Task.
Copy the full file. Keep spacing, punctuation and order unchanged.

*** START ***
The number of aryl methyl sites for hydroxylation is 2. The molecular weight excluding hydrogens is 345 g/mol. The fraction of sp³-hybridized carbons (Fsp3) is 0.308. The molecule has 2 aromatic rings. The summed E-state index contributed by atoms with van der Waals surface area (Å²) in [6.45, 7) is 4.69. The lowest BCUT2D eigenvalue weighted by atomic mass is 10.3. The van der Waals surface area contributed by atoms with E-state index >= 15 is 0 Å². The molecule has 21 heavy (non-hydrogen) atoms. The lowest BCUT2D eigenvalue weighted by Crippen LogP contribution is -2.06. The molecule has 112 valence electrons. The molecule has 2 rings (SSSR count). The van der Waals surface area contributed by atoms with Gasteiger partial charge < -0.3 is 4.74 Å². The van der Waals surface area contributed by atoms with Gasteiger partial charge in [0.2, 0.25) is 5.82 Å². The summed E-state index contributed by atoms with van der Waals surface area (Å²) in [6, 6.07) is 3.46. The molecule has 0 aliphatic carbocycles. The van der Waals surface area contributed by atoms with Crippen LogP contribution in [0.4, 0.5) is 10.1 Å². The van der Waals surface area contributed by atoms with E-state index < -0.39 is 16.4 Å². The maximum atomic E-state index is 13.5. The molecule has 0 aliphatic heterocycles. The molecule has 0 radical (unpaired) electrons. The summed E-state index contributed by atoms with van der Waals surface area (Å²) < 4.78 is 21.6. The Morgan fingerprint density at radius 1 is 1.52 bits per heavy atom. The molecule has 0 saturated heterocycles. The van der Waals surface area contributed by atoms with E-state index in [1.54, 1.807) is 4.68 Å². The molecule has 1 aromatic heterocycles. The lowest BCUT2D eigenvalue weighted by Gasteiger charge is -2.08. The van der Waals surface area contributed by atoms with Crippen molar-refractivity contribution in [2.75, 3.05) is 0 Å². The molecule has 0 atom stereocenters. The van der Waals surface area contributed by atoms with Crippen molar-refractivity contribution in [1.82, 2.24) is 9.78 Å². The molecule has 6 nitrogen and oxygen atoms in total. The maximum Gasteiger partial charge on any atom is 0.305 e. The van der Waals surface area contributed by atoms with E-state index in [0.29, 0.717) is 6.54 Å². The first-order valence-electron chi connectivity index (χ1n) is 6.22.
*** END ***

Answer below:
The number of aryl methyl sites for hydroxylation is 2. The molecular weight excluding hydrogens is 345 g/mol. The fraction of sp³-hybridized carbons (Fsp3) is 0.308. The molecule has 2 aromatic rings. The summed E-state index contributed by atoms with van der Waals surface area (Å²) in [6.45, 7) is 4.69. The lowest BCUT2D eigenvalue weighted by atomic mass is 10.3. The van der Waals surface area contributed by atoms with E-state index >= 15 is 0 Å². The molecule has 21 heavy (non-hydrogen) atoms. The lowest BCUT2D eigenvalue weighted by Crippen LogP contribution is -2.06. The molecule has 112 valence electrons. The molecule has 2 rings (SSSR count). The van der Waals surface area contributed by atoms with Gasteiger partial charge < -0.3 is 4.74 Å². The van der Waals surface area contributed by atoms with Gasteiger partial charge in [0.2, 0.25) is 5.82 Å². The summed E-state index contributed by atoms with van der Waals surface area (Å²) in [6, 6.07) is 3.46. The molecule has 0 aliphatic carbocycles. The van der Waals surface area contributed by atoms with Crippen LogP contribution in [0.4, 0.5) is 10.1 Å². The van der Waals surface area contributed by atoms with E-state index < -0.39 is 16.4 Å². The maximum atomic E-state index is 13.5. The molecule has 0 aliphatic heterocycles. The molecule has 0 radical (unpaired) electrons. The summed E-state index contributed by atoms with van der Waals surface area (Å²) < 4.78 is 21.6. The Morgan fingerprint density at radius 1 is 1.52 bits per heavy atom. The molecule has 0 saturated heterocycles. The van der Waals surface area contributed by atoms with E-state index in [1.54, 1.807) is 4.68 Å². The molecule has 1 aromatic heterocycles. The lowest BCUT2D eigenvalue weighted by Gasteiger charge is -2.08. The van der Waals surface area contributed by atoms with Crippen molar-refractivity contribution in [2.75, 3.05) is 0 Å². The molecule has 0 atom stereocenters. The van der Waals surface area contributed by atoms with Crippen molar-refractivity contribution in [1.82, 2.24) is 9.78 Å². The molecule has 6 nitrogen and oxygen atoms in total. The maximum Gasteiger partial charge on any atom is 0.305 e. The van der Waals surface area contributed by atoms with E-state index in [0.29, 0.717) is 6.54 Å². The first-order valence-electron chi connectivity index (χ1n) is 6.22.